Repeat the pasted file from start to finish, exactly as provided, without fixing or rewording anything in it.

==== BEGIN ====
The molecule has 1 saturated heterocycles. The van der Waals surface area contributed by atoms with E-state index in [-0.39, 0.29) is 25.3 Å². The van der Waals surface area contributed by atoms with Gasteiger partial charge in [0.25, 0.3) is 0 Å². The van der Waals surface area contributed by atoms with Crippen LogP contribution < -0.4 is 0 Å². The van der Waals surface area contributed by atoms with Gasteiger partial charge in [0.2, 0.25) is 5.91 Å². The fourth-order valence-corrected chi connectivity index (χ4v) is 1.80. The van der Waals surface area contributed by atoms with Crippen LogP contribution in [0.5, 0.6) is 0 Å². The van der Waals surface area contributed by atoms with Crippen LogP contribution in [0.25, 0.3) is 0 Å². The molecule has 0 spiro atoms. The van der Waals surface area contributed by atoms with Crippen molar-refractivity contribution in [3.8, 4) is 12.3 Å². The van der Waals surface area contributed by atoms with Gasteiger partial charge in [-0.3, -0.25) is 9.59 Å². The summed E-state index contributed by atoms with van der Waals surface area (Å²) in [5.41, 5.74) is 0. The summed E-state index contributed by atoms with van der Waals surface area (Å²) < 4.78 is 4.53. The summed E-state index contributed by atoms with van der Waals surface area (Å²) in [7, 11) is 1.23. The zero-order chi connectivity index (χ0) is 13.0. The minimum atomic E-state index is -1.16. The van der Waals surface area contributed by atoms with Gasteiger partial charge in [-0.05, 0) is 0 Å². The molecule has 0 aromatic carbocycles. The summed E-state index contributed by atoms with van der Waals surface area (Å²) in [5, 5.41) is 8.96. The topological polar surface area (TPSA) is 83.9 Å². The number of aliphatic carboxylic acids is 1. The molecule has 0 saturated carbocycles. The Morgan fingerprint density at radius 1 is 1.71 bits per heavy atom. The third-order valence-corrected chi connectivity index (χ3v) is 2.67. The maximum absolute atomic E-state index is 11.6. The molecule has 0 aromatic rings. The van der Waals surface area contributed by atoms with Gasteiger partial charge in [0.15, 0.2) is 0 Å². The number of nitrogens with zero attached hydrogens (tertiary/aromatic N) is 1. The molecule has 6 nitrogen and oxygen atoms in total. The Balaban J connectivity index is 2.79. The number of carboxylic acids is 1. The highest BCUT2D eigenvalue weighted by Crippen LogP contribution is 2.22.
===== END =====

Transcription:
The molecule has 1 saturated heterocycles. The van der Waals surface area contributed by atoms with E-state index in [-0.39, 0.29) is 25.3 Å². The van der Waals surface area contributed by atoms with Gasteiger partial charge in [0.25, 0.3) is 0 Å². The van der Waals surface area contributed by atoms with Crippen LogP contribution < -0.4 is 0 Å². The van der Waals surface area contributed by atoms with Gasteiger partial charge in [0.2, 0.25) is 5.91 Å². The fourth-order valence-corrected chi connectivity index (χ4v) is 1.80. The van der Waals surface area contributed by atoms with Crippen LogP contribution in [0.5, 0.6) is 0 Å². The van der Waals surface area contributed by atoms with Crippen LogP contribution in [0.25, 0.3) is 0 Å². The molecule has 0 spiro atoms. The van der Waals surface area contributed by atoms with Crippen molar-refractivity contribution in [3.8, 4) is 12.3 Å². The van der Waals surface area contributed by atoms with Gasteiger partial charge in [-0.3, -0.25) is 9.59 Å². The summed E-state index contributed by atoms with van der Waals surface area (Å²) in [5.41, 5.74) is 0. The summed E-state index contributed by atoms with van der Waals surface area (Å²) < 4.78 is 4.53. The summed E-state index contributed by atoms with van der Waals surface area (Å²) in [7, 11) is 1.23. The zero-order chi connectivity index (χ0) is 13.0. The minimum atomic E-state index is -1.16. The van der Waals surface area contributed by atoms with Gasteiger partial charge in [-0.05, 0) is 0 Å². The molecule has 0 aromatic carbocycles. The summed E-state index contributed by atoms with van der Waals surface area (Å²) in [5, 5.41) is 8.96. The topological polar surface area (TPSA) is 83.9 Å². The number of aliphatic carboxylic acids is 1. The molecule has 0 saturated carbocycles. The Morgan fingerprint density at radius 1 is 1.71 bits per heavy atom. The third-order valence-corrected chi connectivity index (χ3v) is 2.67. The maximum absolute atomic E-state index is 11.6. The molecule has 0 aromatic rings. The van der Waals surface area contributed by atoms with Gasteiger partial charge in [0.15, 0.2) is 0 Å². The number of nitrogens with zero attached hydrogens (tertiary/aromatic N) is 1. The molecule has 6 nitrogen and oxygen atoms in total. The Balaban J connectivity index is 2.79. The number of carboxylic acids is 1. The highest BCUT2D eigenvalue weighted by Crippen LogP contribution is 2.22.